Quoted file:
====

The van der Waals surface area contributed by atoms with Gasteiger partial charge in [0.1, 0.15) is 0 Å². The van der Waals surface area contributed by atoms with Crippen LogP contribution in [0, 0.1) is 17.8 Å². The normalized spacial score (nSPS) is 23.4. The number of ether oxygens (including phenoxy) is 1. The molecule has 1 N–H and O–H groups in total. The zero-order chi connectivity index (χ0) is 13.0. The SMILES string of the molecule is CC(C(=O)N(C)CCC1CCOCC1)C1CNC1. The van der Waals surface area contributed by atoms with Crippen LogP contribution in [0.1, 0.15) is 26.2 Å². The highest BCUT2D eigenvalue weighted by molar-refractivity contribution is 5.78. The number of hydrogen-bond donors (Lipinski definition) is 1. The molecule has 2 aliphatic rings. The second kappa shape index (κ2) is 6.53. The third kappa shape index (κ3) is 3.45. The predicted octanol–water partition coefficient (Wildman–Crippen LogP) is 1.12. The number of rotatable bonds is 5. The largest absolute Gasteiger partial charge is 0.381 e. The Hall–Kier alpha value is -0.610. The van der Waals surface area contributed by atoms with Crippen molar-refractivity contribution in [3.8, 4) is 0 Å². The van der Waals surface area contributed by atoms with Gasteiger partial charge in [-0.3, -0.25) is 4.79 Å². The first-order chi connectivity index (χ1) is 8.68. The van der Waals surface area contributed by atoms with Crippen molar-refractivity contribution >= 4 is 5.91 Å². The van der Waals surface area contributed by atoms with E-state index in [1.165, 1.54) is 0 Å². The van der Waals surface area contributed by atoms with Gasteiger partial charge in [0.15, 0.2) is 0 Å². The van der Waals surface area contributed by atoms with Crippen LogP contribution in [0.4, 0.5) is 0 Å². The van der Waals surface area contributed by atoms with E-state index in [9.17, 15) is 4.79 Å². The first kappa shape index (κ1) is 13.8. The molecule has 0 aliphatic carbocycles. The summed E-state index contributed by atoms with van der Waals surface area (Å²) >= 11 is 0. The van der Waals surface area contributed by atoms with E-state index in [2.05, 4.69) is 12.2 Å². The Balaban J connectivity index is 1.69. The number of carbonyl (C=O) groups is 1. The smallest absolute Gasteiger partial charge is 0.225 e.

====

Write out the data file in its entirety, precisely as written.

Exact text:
The van der Waals surface area contributed by atoms with Gasteiger partial charge in [0.1, 0.15) is 0 Å². The van der Waals surface area contributed by atoms with Crippen LogP contribution in [0, 0.1) is 17.8 Å². The normalized spacial score (nSPS) is 23.4. The number of ether oxygens (including phenoxy) is 1. The molecule has 1 N–H and O–H groups in total. The zero-order chi connectivity index (χ0) is 13.0. The SMILES string of the molecule is CC(C(=O)N(C)CCC1CCOCC1)C1CNC1. The van der Waals surface area contributed by atoms with Crippen LogP contribution in [0.1, 0.15) is 26.2 Å². The highest BCUT2D eigenvalue weighted by molar-refractivity contribution is 5.78. The number of hydrogen-bond donors (Lipinski definition) is 1. The molecule has 2 aliphatic rings. The second kappa shape index (κ2) is 6.53. The third kappa shape index (κ3) is 3.45. The predicted octanol–water partition coefficient (Wildman–Crippen LogP) is 1.12. The number of rotatable bonds is 5. The largest absolute Gasteiger partial charge is 0.381 e. The Hall–Kier alpha value is -0.610. The van der Waals surface area contributed by atoms with Crippen molar-refractivity contribution in [3.8, 4) is 0 Å². The van der Waals surface area contributed by atoms with Gasteiger partial charge in [-0.3, -0.25) is 4.79 Å². The first-order chi connectivity index (χ1) is 8.68. The van der Waals surface area contributed by atoms with Crippen molar-refractivity contribution >= 4 is 5.91 Å². The van der Waals surface area contributed by atoms with E-state index in [1.165, 1.54) is 0 Å². The van der Waals surface area contributed by atoms with Gasteiger partial charge in [0.15, 0.2) is 0 Å². The van der Waals surface area contributed by atoms with Crippen LogP contribution in [0.4, 0.5) is 0 Å². The van der Waals surface area contributed by atoms with E-state index in [9.17, 15) is 4.79 Å². The first kappa shape index (κ1) is 13.8. The molecule has 0 aliphatic carbocycles. The summed E-state index contributed by atoms with van der Waals surface area (Å²) >= 11 is 0. The van der Waals surface area contributed by atoms with E-state index in [2.05, 4.69) is 12.2 Å². The Balaban J connectivity index is 1.69. The number of carbonyl (C=O) groups is 1. The smallest absolute Gasteiger partial charge is 0.225 e.